My only complaint is that their story line, while interesting, felt like it took away from the central plot with Vignette and Philo. I enjoyed Imogen and Argeus’ story, but bouncing back and forth between these two parallel stories felt almost distracting. It almost felt like two entirely unconnected stories that just happened to be in the same universe. Except for the brief moment when Vignette worked in the Spurnrose household and the fact that the elder Spurnrose family let Philo’s mother give birth to him there, it’s very unrelated.
Seeing them sail away from the Burgue at the end made me happy that at least somebody gets to get out of that hell hole and have a shot at a happy life. Good for them. So all in all, I enjoyed them and their strangely disconnected plot.
The Breakspear family drama also felt like a tangent, but unlike the Agreus and Imogen story, I didn’t find the Breakspear family all that interesting. The only aspect of the entire Breakspear story that was interesting came in the last two episode with Jared Harris’ character – Absalom Breakspear. I’m grateful they didn’t waste Jared Harris on a completely boring side plot because after his role in Chernobyl I’m extremely interested in his work as an actor. Harris’ career began before I was even born, so it’s not like I haven’t been exposed to him at all, but Chernobyl made me take notice of his style and I was excited to see him in this.
Still, the Breakspear family drama was horribly grating and boring and I could have done without about 90% of it. Even though their drama is what sparked the murder plot, their screen time dragged. But this is the only part I didn’t enjoy, though, so that’s a fairly good ratio for a show that has this much going on.
While some of these side plots felt like they took away from the core story, there was one bit I was glad was included. When I was going into the show my one hope was that there would be some queer themes, despite them not being used as a selling point of the show. Thankfully my wish came true. And it came true with gloriously beautiful queer fairy women. Thank you, Carnival Row. Thank you.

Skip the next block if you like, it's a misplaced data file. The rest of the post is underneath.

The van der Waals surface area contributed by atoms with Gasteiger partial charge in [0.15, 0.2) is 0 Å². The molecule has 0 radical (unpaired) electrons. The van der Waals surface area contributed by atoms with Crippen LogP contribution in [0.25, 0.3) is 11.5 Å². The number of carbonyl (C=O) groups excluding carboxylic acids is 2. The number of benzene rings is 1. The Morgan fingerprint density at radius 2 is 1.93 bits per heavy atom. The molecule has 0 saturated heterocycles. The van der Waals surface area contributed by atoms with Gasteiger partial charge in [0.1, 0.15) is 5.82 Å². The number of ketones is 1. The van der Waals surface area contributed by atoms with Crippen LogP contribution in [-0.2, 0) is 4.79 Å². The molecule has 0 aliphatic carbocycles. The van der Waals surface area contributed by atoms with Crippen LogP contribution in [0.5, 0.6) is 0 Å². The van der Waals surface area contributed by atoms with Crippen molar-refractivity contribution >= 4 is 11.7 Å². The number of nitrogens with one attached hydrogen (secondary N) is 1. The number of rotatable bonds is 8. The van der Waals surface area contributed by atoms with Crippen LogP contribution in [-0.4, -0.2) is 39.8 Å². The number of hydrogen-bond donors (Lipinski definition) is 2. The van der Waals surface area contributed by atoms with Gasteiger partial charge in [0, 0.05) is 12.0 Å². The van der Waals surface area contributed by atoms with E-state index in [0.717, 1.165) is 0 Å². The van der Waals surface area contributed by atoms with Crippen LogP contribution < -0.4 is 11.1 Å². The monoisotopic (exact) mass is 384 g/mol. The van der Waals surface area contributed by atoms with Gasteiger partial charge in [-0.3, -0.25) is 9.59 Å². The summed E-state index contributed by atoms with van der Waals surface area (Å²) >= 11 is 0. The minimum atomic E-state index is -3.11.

Vignette and her best friend Tourmaline Larou had a previous romantic relationship, which then morphed into a platonic friendship along the way. This isn’t a take that gets portrayed a lot, whether it’s same sex or opposite sex. Seeing their love portrayed as swung from sexual to platonic – but equally valid either way – was refreshing.
And the best BEST part? Actress Cara Delevingne is queer herself. This means a queer actress is portraying a queer character, which is something that often gets lost when it comes to representation.
Later we are also introduced to a doctor who had been keeping his homosexuality a secret for many years. His side plot highlighted the fact that this society isn’t just discriminatory towards the Fae refugees, but for even their fellow humans who don’t fit into rigid societal standards. The writers of the show already had their hands full with refugee and racism themes, but they still managed to include LGBTQ+ themes as well. For that I’m thankful.
Was Carnival Row perfect? No. But it was beautiful, meaningful, and incredibly timely. The narrative troubles aren’t exactly unusual when it comes to complex fantasy dramas, so I’m more than willing to forgive attempting to cram too many parallel plots into a single story if it means we get something gorgeous and deep as a result. It’s worth 8 hours of your time. Trust me.
Author: Angel Wilson
Angel is the admin of The Geekiary and a geek culture commentator. She earned a BA in Film & Digital Media from UC Santa Cruz. She’s contributed to various podcasts and webcasts including An Englishman in San Diego, Free to Be Radio, and Genre TV for All. She’s written for Friends of Comic Con and is a 2019 Hugo Award winner for contributing fanfic on AO3. She identifies as queer.